Automakers: Delay, Rewrite 'Quiet Car' Rule For 2014 Hybrid, Electric Cars

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Electric car fans have long been skeptical of government plans to install noisemakers to alert pedestrians to a car's presence--and now automakers are pushing for a different rule.

The NHTSA wants electric and hybrid vehicles to emit a noise at speeds of up to 18.6 mph, while automakers want it to be capped at no more than 12.4 mph.

The current noise regulations would make vehicles running on electric power too noisy--enough for the low-speed sound to be irritating to passengers travelling in the car.

According to The Detroit News, an industry group made up of the Big Three automakers, Volkswagen, Toyota, and several asian and European companies, says the noise levels would be so great under the NHTSA's proposal that some gasoline sports cars wouldn't even pass mandated noise tests at the same speeds.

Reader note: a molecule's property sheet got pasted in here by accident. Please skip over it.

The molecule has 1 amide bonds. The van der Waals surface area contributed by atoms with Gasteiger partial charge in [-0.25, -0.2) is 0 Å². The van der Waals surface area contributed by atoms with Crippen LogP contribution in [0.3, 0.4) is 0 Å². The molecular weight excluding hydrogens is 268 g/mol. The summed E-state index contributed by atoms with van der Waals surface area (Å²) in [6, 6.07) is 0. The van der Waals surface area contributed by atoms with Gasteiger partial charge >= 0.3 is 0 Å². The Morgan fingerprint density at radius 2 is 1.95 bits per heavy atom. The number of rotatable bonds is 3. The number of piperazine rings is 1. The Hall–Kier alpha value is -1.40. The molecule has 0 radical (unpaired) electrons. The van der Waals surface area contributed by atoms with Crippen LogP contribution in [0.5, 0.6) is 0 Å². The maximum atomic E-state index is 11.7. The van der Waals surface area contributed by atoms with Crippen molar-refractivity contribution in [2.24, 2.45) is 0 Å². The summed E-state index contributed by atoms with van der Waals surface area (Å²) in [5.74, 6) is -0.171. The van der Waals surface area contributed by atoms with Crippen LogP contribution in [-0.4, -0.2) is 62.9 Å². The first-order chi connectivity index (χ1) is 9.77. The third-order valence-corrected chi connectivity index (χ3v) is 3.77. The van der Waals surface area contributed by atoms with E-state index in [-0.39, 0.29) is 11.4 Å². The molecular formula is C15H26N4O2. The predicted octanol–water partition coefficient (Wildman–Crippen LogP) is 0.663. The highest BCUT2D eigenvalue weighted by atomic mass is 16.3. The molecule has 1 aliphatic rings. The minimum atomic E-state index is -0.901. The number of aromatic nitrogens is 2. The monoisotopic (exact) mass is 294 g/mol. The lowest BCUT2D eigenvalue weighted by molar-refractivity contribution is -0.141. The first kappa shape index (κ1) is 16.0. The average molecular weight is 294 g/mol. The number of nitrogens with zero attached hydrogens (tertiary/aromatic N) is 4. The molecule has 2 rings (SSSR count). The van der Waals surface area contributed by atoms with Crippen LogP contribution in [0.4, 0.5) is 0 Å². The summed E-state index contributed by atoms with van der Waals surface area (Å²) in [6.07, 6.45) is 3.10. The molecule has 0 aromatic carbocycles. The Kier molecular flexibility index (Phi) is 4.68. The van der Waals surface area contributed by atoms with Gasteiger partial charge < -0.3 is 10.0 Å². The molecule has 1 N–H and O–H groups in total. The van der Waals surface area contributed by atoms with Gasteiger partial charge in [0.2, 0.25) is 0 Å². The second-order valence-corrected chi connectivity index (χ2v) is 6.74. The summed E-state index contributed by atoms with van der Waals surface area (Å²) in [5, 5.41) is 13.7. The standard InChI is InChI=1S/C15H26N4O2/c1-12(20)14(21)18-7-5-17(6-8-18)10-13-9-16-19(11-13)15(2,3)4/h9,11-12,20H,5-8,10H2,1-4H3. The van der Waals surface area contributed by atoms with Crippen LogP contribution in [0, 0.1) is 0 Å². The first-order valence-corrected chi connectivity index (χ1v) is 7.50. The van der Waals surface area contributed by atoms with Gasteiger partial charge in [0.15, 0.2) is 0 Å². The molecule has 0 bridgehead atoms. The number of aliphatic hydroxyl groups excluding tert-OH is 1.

The group adds that at speeds above 12.4 mph, tire noise becomes dominant anyway, making even the quietest of vehicles more audible.

The regulations would come into force from September 2014, but automakers want the rules to be either changed before then, or to have the phase-in scrapped and deferred to 2018. The NHTSA estimates a per-car cost of around $35, amounting to a cost of $23 million in the first year--though the group of automakers says the actual figure could be five times greater.

Other concerns include the NHTSA's decision for the vehicles to produce a noise at very low speeds or even at a standstill--which creates noise pollution, according to automakers.

Worse still, it could even mask the sound of a traditional car approaching, negating the apparent safety benefits of adding noise to silent cars.

Noisemakers are designed to alert pedestrians and cyclists to the presence of an electric-powered vehicle, which are generally very quiet. The sounds are designed to be distinctive over typical background noise, making them easily identifiable as vehicles.

The NHTSA estimates that the odds of an electric vehicle or hybrid being involved in a pedestrian impact are 19 percent higher than average, and 38 percent higher for a bicycle accident. Tests from around the world have so far been inconclusive on the issue.

It's likely that we'll still have noisemakers fitted to future electric and hybrid vehicles--but the noises those cars make will be hotly debated for some time to come.

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